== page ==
You know to brush and floss regularly to keep teeth healthy, but what else do you know about those pearly whites? There’s a lot more to teeth than just good hygiene. Knowing a bit more about what your teeth are made of might help you stay on track with your routine care. Here’s some fun dental trivia to read up on before your next dental visit.
What Are Teeth Made Of?
Teeth may look like one pretty package, but they’re really made up of five different layers.
The enamel is the outer, visible coating of the tooth that appears above the gum line; it’s what you see when you smile. It’s made of calcium phosphate, a mineral that’s rock-hard and acts as an outer shield to protect your teeth from damage.
Dentin sits just underneath the enamel, acting like a secondary shield. Unlike the enamel, dentin is made up of living cells, which produce even more hard mineral substances to protect the tooth.
Located in the center of the tooth, pulp contains soft, living tissue. Blood vessels and nerves are also in this part of the tooth, which is what gives us the sensation of feeling our teeth.
The key word in cementum is “cement” and it’s the hard surface layer of tooth roots. The cementum is important because it’s what keeps the tooth firmly in place by connecting it to the periodontal ligament.
Another way your teeth stay in place is the periodontal ligament, which acts like an anchor between each tooth and the jaw bone. This tissue tightly holds your teeth in place so you can talk, chew, and eat without worrying about your teeth.
To protect all five parts of your teeth, always remember to brush and floss daily!
So, Teeth Aren’t Bones?
Nope! Teeth and bones may look similar, but teeth are stronger. Both teeth and bones contain many of the same minerals, but the exterior of bones are coated with periosteum. Periosteum gives bones the ability to grow and repair themselves. Teeth, on the other hand, mainly contain the hard, calcified tissue dentine. So your teeth may be stronger, but they cannot rejuvenate themselves like bones can after sustaining an injury.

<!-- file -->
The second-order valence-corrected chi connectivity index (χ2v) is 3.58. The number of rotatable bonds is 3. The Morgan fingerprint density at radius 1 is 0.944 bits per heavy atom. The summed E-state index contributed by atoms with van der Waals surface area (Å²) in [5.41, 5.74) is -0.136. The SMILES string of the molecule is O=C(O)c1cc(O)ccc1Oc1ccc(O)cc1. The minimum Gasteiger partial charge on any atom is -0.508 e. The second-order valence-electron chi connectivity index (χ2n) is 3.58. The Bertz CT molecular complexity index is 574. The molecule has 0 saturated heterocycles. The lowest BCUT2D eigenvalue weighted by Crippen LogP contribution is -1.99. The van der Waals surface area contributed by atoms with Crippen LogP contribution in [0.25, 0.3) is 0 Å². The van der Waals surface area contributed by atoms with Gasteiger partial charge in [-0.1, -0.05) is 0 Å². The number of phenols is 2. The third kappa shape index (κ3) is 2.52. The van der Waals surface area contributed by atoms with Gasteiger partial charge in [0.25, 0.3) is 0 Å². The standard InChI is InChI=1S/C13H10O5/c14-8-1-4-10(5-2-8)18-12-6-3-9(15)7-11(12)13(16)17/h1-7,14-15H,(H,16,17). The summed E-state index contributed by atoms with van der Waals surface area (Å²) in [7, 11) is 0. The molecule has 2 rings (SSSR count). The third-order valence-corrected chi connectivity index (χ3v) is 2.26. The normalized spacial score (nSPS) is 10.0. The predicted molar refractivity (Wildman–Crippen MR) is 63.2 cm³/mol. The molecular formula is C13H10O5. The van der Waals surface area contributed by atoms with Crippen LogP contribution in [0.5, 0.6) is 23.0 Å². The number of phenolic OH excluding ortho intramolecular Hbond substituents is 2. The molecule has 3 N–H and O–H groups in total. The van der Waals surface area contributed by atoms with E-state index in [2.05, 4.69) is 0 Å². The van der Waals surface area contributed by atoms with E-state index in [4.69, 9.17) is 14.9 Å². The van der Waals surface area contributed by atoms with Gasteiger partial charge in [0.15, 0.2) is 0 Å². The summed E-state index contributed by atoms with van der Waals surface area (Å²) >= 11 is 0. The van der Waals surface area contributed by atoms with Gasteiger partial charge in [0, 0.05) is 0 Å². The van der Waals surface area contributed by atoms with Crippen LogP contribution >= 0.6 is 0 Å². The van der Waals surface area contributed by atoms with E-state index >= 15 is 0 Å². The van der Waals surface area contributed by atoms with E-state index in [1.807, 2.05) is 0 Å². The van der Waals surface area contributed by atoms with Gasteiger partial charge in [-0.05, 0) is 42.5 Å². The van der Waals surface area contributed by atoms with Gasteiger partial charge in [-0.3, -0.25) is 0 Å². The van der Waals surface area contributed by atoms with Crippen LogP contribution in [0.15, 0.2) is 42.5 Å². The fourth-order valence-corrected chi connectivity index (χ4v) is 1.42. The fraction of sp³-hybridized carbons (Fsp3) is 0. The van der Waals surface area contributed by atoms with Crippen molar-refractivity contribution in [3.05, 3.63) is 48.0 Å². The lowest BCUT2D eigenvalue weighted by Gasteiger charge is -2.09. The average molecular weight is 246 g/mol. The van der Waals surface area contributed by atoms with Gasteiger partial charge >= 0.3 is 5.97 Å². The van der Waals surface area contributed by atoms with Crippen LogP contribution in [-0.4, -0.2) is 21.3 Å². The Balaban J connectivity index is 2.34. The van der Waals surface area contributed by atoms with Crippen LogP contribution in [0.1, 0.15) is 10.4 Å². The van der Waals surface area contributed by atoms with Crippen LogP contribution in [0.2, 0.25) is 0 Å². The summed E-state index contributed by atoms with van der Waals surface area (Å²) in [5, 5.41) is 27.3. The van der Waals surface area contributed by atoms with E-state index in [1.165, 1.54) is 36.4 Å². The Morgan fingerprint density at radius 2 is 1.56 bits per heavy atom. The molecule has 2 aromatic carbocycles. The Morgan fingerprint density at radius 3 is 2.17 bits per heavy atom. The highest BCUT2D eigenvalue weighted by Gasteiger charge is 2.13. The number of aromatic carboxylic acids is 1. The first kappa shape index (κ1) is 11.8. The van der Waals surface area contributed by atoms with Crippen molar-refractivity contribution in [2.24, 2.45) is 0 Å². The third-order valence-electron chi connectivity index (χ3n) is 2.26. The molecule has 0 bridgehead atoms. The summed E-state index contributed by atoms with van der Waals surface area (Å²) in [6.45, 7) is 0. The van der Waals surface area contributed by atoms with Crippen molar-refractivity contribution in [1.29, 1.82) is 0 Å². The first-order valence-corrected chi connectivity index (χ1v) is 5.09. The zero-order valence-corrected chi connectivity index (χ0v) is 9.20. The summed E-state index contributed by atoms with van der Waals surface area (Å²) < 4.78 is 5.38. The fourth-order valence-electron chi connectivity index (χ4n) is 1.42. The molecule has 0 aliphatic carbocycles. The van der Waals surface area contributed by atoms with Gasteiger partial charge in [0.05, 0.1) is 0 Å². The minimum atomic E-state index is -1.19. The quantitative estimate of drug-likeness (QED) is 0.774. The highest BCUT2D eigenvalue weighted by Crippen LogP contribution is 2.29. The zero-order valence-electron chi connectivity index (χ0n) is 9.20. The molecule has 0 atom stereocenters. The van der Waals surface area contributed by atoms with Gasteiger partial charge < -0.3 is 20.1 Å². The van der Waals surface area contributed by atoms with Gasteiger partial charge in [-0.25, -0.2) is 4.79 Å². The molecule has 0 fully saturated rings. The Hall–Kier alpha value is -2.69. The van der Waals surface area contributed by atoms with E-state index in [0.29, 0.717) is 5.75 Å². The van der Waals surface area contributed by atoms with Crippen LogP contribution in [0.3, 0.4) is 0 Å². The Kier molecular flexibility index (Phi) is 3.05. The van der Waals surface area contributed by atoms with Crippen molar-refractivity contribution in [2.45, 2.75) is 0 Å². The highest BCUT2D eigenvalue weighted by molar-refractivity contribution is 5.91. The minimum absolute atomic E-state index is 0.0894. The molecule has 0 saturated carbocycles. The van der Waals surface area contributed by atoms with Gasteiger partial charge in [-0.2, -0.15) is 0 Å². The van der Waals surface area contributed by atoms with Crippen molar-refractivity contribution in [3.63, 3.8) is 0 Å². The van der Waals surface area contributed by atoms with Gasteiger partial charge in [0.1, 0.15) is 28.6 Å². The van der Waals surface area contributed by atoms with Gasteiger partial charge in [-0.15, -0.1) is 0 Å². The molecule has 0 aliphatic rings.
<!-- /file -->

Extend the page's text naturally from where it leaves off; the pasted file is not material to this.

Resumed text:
If I’m Left-Handed, Do I Chew Mostly on the Right Side of My Mouth?
Surprisingly, no! Studies have shown that people don’t have a dominant chewing side, regardless of whether they’re right or left-handed.
How Many Teeth Do I Get?
As mammals, we have a finite number of teeth to use throughout our lives. We get a set of 20 baby teeth (10 on top and 10 on bottom) and a set of 32 adult teeth, and that’s it. Other vertebrates have a continuous cycle of teeth, with new ones growing in to replace old ones for the duration of the animal’s life. Since we only get two sets of teeth, it’s vital that we take care of them properly.
Curious to find out more about what teeth are made of and tips to improve your dental hygiene? Check out our appointments page and schedule your dental health exam today! Our entire staff has a delicate touch, so every member of the family will feel comfortable in our chair!